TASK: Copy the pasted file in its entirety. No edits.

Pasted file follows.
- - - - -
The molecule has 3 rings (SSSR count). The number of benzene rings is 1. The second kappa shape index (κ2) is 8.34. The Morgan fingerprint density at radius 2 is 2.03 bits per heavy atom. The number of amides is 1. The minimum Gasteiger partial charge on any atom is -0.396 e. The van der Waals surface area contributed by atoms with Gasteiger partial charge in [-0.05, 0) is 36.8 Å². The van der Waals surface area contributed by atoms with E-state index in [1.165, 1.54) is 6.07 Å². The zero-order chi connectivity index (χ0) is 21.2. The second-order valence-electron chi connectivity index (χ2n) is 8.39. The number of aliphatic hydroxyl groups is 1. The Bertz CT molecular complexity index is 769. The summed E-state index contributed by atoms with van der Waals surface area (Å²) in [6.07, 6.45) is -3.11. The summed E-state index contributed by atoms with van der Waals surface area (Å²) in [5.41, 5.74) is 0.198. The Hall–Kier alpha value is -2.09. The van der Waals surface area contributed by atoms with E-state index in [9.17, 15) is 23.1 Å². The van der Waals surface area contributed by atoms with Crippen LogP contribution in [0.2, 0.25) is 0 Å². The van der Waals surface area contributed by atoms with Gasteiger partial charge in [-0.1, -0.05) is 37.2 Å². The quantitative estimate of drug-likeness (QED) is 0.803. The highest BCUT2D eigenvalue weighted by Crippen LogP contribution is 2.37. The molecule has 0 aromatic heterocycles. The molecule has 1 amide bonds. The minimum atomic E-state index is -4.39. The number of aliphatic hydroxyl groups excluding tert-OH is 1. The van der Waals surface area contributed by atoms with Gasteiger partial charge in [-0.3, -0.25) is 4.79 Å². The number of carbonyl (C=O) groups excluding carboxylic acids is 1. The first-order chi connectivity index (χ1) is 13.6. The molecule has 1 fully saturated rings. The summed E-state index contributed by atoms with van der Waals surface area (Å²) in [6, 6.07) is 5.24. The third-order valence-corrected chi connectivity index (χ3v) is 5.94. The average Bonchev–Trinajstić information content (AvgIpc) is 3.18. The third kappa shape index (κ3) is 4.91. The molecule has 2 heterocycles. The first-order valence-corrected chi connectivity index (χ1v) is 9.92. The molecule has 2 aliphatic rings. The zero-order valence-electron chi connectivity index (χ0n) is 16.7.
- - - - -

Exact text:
The molecule has 3 rings (SSSR count). The number of benzene rings is 1. The second kappa shape index (κ2) is 8.34. The Morgan fingerprint density at radius 2 is 2.03 bits per heavy atom. The number of amides is 1. The minimum Gasteiger partial charge on any atom is -0.396 e. The van der Waals surface area contributed by atoms with Gasteiger partial charge in [-0.05, 0) is 36.8 Å². The van der Waals surface area contributed by atoms with E-state index in [1.165, 1.54) is 6.07 Å². The zero-order chi connectivity index (χ0) is 21.2. The second-order valence-electron chi connectivity index (χ2n) is 8.39. The number of aliphatic hydroxyl groups is 1. The Bertz CT molecular complexity index is 769. The summed E-state index contributed by atoms with van der Waals surface area (Å²) in [6.07, 6.45) is -3.11. The summed E-state index contributed by atoms with van der Waals surface area (Å²) in [5.41, 5.74) is 0.198. The Hall–Kier alpha value is -2.09. The van der Waals surface area contributed by atoms with E-state index in [9.17, 15) is 23.1 Å². The van der Waals surface area contributed by atoms with Crippen LogP contribution in [0.2, 0.25) is 0 Å². The van der Waals surface area contributed by atoms with Gasteiger partial charge in [-0.1, -0.05) is 37.2 Å². The quantitative estimate of drug-likeness (QED) is 0.803. The highest BCUT2D eigenvalue weighted by Crippen LogP contribution is 2.37. The molecule has 0 aromatic heterocycles. The molecule has 1 amide bonds. The minimum atomic E-state index is -4.39. The number of aliphatic hydroxyl groups excluding tert-OH is 1. The van der Waals surface area contributed by atoms with Gasteiger partial charge in [-0.3, -0.25) is 4.79 Å². The number of carbonyl (C=O) groups excluding carboxylic acids is 1. The first-order chi connectivity index (χ1) is 13.6. The molecule has 1 fully saturated rings. The summed E-state index contributed by atoms with van der Waals surface area (Å²) in [6, 6.07) is 5.24. The third-order valence-corrected chi connectivity index (χ3v) is 5.94. The average Bonchev–Trinajstić information content (AvgIpc) is 3.18. The third kappa shape index (κ3) is 4.91. The molecule has 2 heterocycles. The first-order valence-corrected chi connectivity index (χ1v) is 9.92. The molecule has 2 aliphatic rings. The zero-order valence-electron chi connectivity index (χ0n) is 16.7.